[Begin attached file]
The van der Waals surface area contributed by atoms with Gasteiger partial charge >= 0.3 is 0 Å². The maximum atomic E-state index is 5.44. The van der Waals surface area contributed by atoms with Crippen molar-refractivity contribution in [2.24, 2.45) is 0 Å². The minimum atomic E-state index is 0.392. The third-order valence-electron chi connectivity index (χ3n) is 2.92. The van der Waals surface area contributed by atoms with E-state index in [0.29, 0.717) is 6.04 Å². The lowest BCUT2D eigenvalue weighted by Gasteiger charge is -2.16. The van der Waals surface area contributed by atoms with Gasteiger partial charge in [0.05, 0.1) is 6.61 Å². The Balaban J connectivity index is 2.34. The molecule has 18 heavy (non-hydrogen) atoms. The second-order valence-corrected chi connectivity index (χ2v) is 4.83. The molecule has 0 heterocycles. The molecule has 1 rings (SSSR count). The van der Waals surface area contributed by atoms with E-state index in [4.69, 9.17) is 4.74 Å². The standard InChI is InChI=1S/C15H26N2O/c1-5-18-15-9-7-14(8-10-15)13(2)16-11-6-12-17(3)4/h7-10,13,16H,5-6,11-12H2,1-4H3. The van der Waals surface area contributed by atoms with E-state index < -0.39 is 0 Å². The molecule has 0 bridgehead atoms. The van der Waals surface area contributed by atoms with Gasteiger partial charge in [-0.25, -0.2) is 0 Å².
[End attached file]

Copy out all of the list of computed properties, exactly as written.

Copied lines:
The van der Waals surface area contributed by atoms with Gasteiger partial charge >= 0.3 is 0 Å². The maximum atomic E-state index is 5.44. The van der Waals surface area contributed by atoms with Crippen molar-refractivity contribution in [2.24, 2.45) is 0 Å². The minimum atomic E-state index is 0.392. The third-order valence-electron chi connectivity index (χ3n) is 2.92. The van der Waals surface area contributed by atoms with E-state index in [0.29, 0.717) is 6.04 Å². The lowest BCUT2D eigenvalue weighted by Gasteiger charge is -2.16. The van der Waals surface area contributed by atoms with Gasteiger partial charge in [0.05, 0.1) is 6.61 Å². The Balaban J connectivity index is 2.34. The molecule has 18 heavy (non-hydrogen) atoms. The second-order valence-corrected chi connectivity index (χ2v) is 4.83. The molecule has 0 heterocycles. The molecule has 1 rings (SSSR count). The van der Waals surface area contributed by atoms with E-state index in [4.69, 9.17) is 4.74 Å². The standard InChI is InChI=1S/C15H26N2O/c1-5-18-15-9-7-14(8-10-15)13(2)16-11-6-12-17(3)4/h7-10,13,16H,5-6,11-12H2,1-4H3. The van der Waals surface area contributed by atoms with E-state index < -0.39 is 0 Å². The molecule has 0 bridgehead atoms. The van der Waals surface area contributed by atoms with Gasteiger partial charge in [-0.25, -0.2) is 0 Å².